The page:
But does that prove that the work depends on the art alone, and not on the whole soul of the artist; that it is made by the art alone, separate, cut off from all the rest in man, and not by man the artist with every human will and every human thought he has in his heart, every election he makes, every end he pursues, every higher law which he would have himself obey? Far from it! It is as though, on the pretext that everything has been created by the Word, we were to say that the world, having been created per Verbum, had not been created by the whole undivided Trinity. Gratuitously no doubt, and the only instance of absolutely gratuitous art, absolutely free from the least interested intention. But to an end nevertheless, an end which was not simply the perfection of the work to be achieved; an end which was of an order superior to the art—the communication of the divine Goodness.

The theorists of gratuitousness omit an elementary distinction, omit to distinguish the art, which, as such, has no other end than the good of the thing to be made, from the artist, who, as working man, can have as many ends as he pleases. And they omit this commonsense distinction because they fail to take into account a more subtle distinction, the distinction between the "principal agent" and the "instrumental cause," between the workman and the instrument. An invisible and intangible activity is transmitted through the instrument wielded by the worker, making the instrument produce a nobler effect than itself and really produce the whole work, but in a subordinate capacity. So the picture is wholly of the brush and wholly of the painter; there is nothing, absolutely nothing, in it but proceeds from the brush, and nothing in it but proceeds from the painter.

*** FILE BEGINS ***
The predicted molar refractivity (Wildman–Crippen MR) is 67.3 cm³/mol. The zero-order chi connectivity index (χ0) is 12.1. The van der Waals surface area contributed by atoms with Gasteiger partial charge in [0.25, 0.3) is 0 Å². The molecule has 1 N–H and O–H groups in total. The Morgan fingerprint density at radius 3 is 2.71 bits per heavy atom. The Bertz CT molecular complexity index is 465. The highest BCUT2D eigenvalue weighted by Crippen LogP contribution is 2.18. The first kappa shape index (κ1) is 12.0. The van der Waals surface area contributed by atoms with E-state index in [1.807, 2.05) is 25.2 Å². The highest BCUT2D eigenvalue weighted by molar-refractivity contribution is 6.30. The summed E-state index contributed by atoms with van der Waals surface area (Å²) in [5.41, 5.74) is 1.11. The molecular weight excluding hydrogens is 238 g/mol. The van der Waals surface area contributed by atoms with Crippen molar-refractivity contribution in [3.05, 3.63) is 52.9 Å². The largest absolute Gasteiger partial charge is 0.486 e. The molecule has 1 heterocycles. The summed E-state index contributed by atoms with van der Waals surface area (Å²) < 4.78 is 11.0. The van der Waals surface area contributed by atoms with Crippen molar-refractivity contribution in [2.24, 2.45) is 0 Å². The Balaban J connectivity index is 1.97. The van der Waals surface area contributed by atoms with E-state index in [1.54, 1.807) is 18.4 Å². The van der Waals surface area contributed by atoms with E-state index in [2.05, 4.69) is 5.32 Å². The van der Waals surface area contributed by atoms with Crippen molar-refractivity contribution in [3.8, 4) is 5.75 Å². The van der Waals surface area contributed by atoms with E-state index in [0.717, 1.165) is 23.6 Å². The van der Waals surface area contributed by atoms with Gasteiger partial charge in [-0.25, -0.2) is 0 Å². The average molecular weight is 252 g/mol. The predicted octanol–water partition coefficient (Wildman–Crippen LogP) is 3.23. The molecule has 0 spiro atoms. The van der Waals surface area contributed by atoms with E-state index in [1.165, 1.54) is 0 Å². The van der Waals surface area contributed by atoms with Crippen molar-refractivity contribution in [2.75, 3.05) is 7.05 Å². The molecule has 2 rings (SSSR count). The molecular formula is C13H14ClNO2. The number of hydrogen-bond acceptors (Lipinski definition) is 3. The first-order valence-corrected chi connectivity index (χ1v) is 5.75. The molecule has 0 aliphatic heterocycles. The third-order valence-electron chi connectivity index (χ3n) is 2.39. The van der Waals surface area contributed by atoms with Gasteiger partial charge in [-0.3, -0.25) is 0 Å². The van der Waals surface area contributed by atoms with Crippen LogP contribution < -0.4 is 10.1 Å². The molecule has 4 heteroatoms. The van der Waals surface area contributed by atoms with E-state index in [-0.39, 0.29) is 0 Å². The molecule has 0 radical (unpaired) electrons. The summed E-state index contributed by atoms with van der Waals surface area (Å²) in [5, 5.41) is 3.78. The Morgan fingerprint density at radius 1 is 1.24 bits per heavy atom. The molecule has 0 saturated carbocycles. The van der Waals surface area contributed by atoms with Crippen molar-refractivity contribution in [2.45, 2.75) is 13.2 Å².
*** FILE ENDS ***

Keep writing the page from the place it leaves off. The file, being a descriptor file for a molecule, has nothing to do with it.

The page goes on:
This distinction plays a capital part in metaphysics; it alone enables one to understand how the free act of the creature is wholly of the creature as a secondary cause, and, if it is a good act, wholly of God as a primary cause: God makes the will do it in the will's own way, that is to say freely. Philosophers who do not admit this distinction are forced to consider the divine action as interfering to interpolate some alien element or other into human liberty, some rival element which would mar its purity. Andre Gide makes a similar mistake. He does not see that the virtue of art, with all its perfection and peculiar exigencies, is an instrument in relation to the artist, the principal agent. The soul of the artist with all its human fullness, with every object of its love and worship, all the intentions, human, moral and religious, outside the artistic order which it can pursue, is the principal cause, using the virtue of art as an instrument; and so the work is wholly of the soul and the will of the artist as principal cause, and wholly of his art as instrument, without the artist losing a little of his mastery over matter and his integrity, his purity and ingenuousness—just as our good acts are wholly ours secondarily and wholly God's primarily, without on that account being any the less free.

This does not mean a juxtaposition of two forces each pulling a different way. The virtue of art is instrumentally subordinate to the soul which acts by means of it. The greater the artist, the more vigorous his art, neither stooping nor bent, but erect and imperious, the more successful will the man be in passing completely into his work by means of his art. Diminish the man in the artist, you necessarily diminish the art itself, which is of the man. The theory of gratuitousness in its second guise is another idealist heresy. It misconceives not the matter of the work of art, but the human subject of whom the virtue of art is a quality.